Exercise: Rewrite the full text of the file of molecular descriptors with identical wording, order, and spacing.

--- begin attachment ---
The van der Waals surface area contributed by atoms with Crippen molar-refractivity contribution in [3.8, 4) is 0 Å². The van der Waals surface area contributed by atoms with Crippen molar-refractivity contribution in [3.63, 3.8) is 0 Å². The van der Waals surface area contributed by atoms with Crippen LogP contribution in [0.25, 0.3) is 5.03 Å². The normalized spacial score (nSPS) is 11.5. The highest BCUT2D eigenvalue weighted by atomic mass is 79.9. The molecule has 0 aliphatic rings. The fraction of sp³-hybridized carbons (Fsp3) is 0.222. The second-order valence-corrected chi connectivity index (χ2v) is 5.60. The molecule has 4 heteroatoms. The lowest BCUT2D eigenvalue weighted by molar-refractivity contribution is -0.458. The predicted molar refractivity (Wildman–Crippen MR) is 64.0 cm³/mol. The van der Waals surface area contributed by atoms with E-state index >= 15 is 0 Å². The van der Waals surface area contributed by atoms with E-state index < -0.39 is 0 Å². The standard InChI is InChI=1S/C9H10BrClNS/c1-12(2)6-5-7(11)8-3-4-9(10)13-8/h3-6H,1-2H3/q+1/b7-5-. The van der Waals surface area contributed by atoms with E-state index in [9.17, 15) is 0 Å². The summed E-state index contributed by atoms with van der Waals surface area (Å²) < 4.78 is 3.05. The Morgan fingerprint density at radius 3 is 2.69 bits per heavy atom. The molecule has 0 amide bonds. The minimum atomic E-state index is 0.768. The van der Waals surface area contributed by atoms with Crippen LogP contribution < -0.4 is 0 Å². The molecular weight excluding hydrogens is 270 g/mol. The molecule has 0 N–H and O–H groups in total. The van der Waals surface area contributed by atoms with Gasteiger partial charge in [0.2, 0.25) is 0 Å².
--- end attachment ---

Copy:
The van der Waals surface area contributed by atoms with Crippen molar-refractivity contribution in [3.8, 4) is 0 Å². The van der Waals surface area contributed by atoms with Crippen molar-refractivity contribution in [3.63, 3.8) is 0 Å². The van der Waals surface area contributed by atoms with Crippen LogP contribution in [0.25, 0.3) is 5.03 Å². The normalized spacial score (nSPS) is 11.5. The highest BCUT2D eigenvalue weighted by atomic mass is 79.9. The molecule has 0 aliphatic rings. The fraction of sp³-hybridized carbons (Fsp3) is 0.222. The second-order valence-corrected chi connectivity index (χ2v) is 5.60. The molecule has 4 heteroatoms. The lowest BCUT2D eigenvalue weighted by molar-refractivity contribution is -0.458. The predicted molar refractivity (Wildman–Crippen MR) is 64.0 cm³/mol. The van der Waals surface area contributed by atoms with E-state index >= 15 is 0 Å². The van der Waals surface area contributed by atoms with E-state index < -0.39 is 0 Å². The standard InChI is InChI=1S/C9H10BrClNS/c1-12(2)6-5-7(11)8-3-4-9(10)13-8/h3-6H,1-2H3/q+1/b7-5-. The van der Waals surface area contributed by atoms with E-state index in [9.17, 15) is 0 Å². The summed E-state index contributed by atoms with van der Waals surface area (Å²) < 4.78 is 3.05. The Morgan fingerprint density at radius 3 is 2.69 bits per heavy atom. The molecule has 0 amide bonds. The minimum atomic E-state index is 0.768. The van der Waals surface area contributed by atoms with Crippen LogP contribution < -0.4 is 0 Å². The molecular weight excluding hydrogens is 270 g/mol. The molecule has 0 N–H and O–H groups in total. The van der Waals surface area contributed by atoms with Gasteiger partial charge in [0.2, 0.25) is 0 Å².